15. I cant tell you how grateful I am to have found this website. I have been struggling since last Wednesday, regretting my decision to let her go. Could I have done more, was it too soon, why didn’t I wait until I was ready? My beloved Sasha was 15 1/2 and was diagnosed in June. It was rapid. the circles. sleepless nights, crying , didn’t know anyone and she could no longer look at me. The scariest thing was she was pressing so hard in the corners on the walls that she was in a head stand. I would rush to her side but then it came to a point that I was so afraid for her safety. I had boxes and pillows everywhere to keep her safe but she still was in danger. When I did the quality of life test I knew it was time. I was giving her meds to help her sleep, that was the only time she was safe. So thank you all for your stories, I don’t feel alone and I see that others have to make this heartbreaking decision. I am still healing, still feel so guilty but with time I hope I will realize I made the right decision. I miss her so much, friends and family keep telling me there was never going to be a right time. My sweet girl.

    • Dear Melissa,
      Thank you for sharing your story about Sasha. That sounds terribly hard. I’m so sorry this disease was so hard on her. I believe you will come to know you did the right thing. Dementia is a disease, just like diabetes or cancer, and it’s debilitating. It’s just hard for us to think of it that way when our dogs can still get around physically.

      People like to say that the dog will tell you when it’s time, but my experience is that dogs with cognitive dysfunction **can’t** tell us. It’s up to us to decide for them. And it’s so, so hard. Sasha was incredibly lucky to have you to love her and look after her.

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  17. I put my dog Sunny (chow/retriever mix (14/15 yo) down 2/26/18. I had no idea what was going on with him until the last two weeks before he passed and I had to discover it. The vet never once asked how Sunny was doing cognitively during any of the twice yearly annual exams I took him in for. Never any handouts about the signs to watch out for. Sunny had a host of issues though – Atypical Cushings, Hypothyroidism, Laryngeal Paralysis, Degenerative Neuropathy, and at least two Vestibular events – the second one never fully resolving. An MRI last May showed no brain tumor. No conclusive diagnosis on CCD of course, and no real help with his neuropathy. He started sleeping a lot more during the Fall of 2017, more than 12 hours straight! I didn’t think anything of it. Prior to this he was circling a little – but short circles – turning 180 – stopping – looking around – turning 180 degrees again – stopping – looking around – about 5 times – then he would lay down. He dropped half his weight in 2 years, and by the last two months with his weak hind legs and incontinence, was wearing a full body harness. The last two months of his life he seemed to age years and was beginning to get stuck in small places unable to turn; sleeping at night was now gone – appetite great – but seemed to start having more trouble eating really soft foods. Would lose track of food and wouldn’t always know what to do with water.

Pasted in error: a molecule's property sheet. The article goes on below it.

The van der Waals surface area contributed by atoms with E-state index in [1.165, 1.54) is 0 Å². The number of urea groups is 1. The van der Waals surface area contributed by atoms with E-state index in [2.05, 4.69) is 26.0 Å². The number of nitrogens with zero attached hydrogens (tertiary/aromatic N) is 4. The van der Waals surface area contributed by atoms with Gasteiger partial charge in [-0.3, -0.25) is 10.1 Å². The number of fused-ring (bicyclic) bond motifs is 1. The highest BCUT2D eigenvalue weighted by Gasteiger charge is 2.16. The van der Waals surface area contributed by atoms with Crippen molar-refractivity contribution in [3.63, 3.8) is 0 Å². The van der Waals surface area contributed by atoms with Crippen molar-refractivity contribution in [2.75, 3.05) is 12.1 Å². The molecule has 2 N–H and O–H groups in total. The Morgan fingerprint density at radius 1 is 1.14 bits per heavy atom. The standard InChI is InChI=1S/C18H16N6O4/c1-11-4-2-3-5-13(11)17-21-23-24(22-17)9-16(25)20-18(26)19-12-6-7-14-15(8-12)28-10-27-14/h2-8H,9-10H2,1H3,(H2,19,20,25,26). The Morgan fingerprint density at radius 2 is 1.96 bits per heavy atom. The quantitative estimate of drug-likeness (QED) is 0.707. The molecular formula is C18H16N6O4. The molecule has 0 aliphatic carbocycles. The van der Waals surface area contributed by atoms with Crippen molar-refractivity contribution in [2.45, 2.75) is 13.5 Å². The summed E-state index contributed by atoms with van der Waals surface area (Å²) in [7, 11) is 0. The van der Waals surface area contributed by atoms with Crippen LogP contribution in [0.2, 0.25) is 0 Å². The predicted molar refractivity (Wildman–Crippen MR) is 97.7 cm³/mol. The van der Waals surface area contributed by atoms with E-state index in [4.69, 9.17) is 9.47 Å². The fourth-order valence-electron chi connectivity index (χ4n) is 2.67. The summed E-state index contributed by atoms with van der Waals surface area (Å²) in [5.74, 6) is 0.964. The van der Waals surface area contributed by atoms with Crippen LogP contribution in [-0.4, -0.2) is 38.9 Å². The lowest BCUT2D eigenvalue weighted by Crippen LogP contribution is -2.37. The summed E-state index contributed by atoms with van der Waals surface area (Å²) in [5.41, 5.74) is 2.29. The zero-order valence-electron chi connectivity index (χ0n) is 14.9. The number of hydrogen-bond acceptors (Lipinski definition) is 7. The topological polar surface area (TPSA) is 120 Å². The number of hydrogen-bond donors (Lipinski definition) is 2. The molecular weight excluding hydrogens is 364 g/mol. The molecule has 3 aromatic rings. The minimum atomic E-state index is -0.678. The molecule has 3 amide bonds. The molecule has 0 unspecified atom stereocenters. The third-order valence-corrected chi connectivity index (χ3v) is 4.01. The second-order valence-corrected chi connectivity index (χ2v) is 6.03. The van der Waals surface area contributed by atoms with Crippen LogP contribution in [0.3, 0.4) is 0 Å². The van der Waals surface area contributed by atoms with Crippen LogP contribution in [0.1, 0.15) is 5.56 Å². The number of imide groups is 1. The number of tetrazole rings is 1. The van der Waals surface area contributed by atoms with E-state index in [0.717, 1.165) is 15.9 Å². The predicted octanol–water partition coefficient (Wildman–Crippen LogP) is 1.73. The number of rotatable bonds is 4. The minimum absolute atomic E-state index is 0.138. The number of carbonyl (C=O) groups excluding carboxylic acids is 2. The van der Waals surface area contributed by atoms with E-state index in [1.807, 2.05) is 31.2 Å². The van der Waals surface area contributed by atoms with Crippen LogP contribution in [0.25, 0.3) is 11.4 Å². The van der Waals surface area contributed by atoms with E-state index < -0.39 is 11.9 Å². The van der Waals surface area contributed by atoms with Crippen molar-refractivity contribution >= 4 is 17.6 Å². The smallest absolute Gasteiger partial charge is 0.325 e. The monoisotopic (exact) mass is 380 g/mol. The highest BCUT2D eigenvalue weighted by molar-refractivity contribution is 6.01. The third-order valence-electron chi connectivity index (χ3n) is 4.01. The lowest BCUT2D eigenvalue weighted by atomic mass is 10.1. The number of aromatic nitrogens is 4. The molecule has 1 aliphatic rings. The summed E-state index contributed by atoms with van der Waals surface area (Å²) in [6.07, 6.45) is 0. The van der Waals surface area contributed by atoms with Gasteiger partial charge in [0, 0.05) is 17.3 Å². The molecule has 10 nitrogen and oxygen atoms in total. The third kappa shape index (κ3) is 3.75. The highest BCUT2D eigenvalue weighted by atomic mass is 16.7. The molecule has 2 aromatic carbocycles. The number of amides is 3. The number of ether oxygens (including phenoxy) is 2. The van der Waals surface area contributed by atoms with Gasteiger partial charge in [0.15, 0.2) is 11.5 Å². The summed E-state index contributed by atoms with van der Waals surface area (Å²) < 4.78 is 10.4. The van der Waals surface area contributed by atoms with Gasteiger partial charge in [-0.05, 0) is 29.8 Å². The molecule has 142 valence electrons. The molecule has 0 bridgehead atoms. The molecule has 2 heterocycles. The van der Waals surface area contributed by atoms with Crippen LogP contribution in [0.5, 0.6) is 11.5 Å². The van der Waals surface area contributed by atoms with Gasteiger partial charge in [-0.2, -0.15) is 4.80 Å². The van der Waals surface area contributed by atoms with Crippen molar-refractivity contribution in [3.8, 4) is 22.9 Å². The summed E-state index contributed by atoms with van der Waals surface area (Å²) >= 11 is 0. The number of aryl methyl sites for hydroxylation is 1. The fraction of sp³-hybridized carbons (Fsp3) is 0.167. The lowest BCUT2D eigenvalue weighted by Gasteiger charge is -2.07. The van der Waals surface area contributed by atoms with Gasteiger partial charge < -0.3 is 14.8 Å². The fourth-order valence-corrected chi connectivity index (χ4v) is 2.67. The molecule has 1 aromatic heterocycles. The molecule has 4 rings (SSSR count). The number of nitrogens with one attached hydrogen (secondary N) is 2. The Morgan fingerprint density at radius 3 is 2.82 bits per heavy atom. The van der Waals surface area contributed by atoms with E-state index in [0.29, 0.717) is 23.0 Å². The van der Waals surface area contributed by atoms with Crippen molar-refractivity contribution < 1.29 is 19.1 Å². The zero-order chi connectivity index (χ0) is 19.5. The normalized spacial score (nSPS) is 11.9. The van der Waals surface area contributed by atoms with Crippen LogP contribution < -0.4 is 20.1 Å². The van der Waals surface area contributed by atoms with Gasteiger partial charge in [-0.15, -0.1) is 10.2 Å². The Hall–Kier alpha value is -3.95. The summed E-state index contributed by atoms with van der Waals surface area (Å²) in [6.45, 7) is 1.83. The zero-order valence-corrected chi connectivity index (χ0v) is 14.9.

The last two weeks, it was apparent, Sunny had lost the zest for life. I think he still recognized me – but with the neuropathy, couldn’t will his body to move and would lean up agains things. About a week before he passed he stopped getting up when I came home. When I would walk him outside he would sniff a bush if I walked him up to it. But, if I didn’t and I just laid him in the grass – he would just lay there. No sniffing the air, no looking around. It’s almost as if he was just trapped in his body. I took him on one last car ride – as he used to love putting his head out the window. I kept looking in the rear view mirror at him and his little head was just bobbing – no looking around no trying to get up. He was just miserable.

    I miss him so much and I really wish more vets were well versed in this and intervened with their geriatric patients sooner before it’s too late to really do anything about it.

    Darlene and Sunny

    • Dear Darlene,
      I’m so sorry for your loss. It’s especially hard to find out so late in the game that he might have had cognitive issues. Sadly, that’s how and when a lot of people find this site. There are a lot of fabulous vets out there though as well, and more and more screen for cognitive difficulties.

      Sorry about the delay in posting your comments; I have to moderate all comments and sometimes there is a bit of a delay. I have sent all your comments through now. You are so kind to reach out to others who are dealing with this.

      Take care,